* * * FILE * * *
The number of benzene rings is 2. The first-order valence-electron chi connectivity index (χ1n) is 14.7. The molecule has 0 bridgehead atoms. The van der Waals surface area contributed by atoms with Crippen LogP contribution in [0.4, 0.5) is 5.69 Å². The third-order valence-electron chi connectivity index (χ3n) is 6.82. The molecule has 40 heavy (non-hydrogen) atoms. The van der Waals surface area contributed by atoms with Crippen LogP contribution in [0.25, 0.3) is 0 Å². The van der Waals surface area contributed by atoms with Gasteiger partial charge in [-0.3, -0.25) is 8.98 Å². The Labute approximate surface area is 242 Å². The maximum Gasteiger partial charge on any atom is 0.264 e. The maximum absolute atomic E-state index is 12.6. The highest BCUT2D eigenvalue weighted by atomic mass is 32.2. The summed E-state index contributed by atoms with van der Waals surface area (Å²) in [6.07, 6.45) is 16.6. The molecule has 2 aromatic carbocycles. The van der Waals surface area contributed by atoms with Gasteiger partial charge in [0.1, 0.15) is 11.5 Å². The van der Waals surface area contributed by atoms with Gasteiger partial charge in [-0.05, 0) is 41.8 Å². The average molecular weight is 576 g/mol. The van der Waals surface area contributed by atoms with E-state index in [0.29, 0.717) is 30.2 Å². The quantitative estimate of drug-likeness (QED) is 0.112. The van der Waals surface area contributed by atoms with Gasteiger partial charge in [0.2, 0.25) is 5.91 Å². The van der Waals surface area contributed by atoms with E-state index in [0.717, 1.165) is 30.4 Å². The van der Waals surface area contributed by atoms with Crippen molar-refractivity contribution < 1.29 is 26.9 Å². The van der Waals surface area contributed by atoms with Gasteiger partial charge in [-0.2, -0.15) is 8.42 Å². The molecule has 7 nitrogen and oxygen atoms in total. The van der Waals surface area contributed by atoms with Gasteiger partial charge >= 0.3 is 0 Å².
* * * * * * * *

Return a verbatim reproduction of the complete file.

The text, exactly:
The number of benzene rings is 2. The first-order valence-electron chi connectivity index (χ1n) is 14.7. The molecule has 0 bridgehead atoms. The van der Waals surface area contributed by atoms with Crippen LogP contribution in [0.4, 0.5) is 5.69 Å². The third-order valence-electron chi connectivity index (χ3n) is 6.82. The molecule has 40 heavy (non-hydrogen) atoms. The van der Waals surface area contributed by atoms with Crippen LogP contribution in [0.25, 0.3) is 0 Å². The van der Waals surface area contributed by atoms with Gasteiger partial charge in [-0.3, -0.25) is 8.98 Å². The Labute approximate surface area is 242 Å². The maximum Gasteiger partial charge on any atom is 0.264 e. The maximum absolute atomic E-state index is 12.6. The highest BCUT2D eigenvalue weighted by atomic mass is 32.2. The summed E-state index contributed by atoms with van der Waals surface area (Å²) in [6.07, 6.45) is 16.6. The molecule has 2 aromatic carbocycles. The van der Waals surface area contributed by atoms with Gasteiger partial charge in [0.1, 0.15) is 11.5 Å². The van der Waals surface area contributed by atoms with Gasteiger partial charge in [-0.05, 0) is 41.8 Å². The average molecular weight is 576 g/mol. The van der Waals surface area contributed by atoms with E-state index in [0.29, 0.717) is 30.2 Å². The quantitative estimate of drug-likeness (QED) is 0.112. The van der Waals surface area contributed by atoms with Gasteiger partial charge in [0.2, 0.25) is 5.91 Å². The van der Waals surface area contributed by atoms with E-state index in [0.717, 1.165) is 30.4 Å². The van der Waals surface area contributed by atoms with Crippen molar-refractivity contribution < 1.29 is 26.9 Å². The van der Waals surface area contributed by atoms with Gasteiger partial charge in [-0.2, -0.15) is 8.42 Å². The molecule has 7 nitrogen and oxygen atoms in total. The van der Waals surface area contributed by atoms with Gasteiger partial charge >= 0.3 is 0 Å².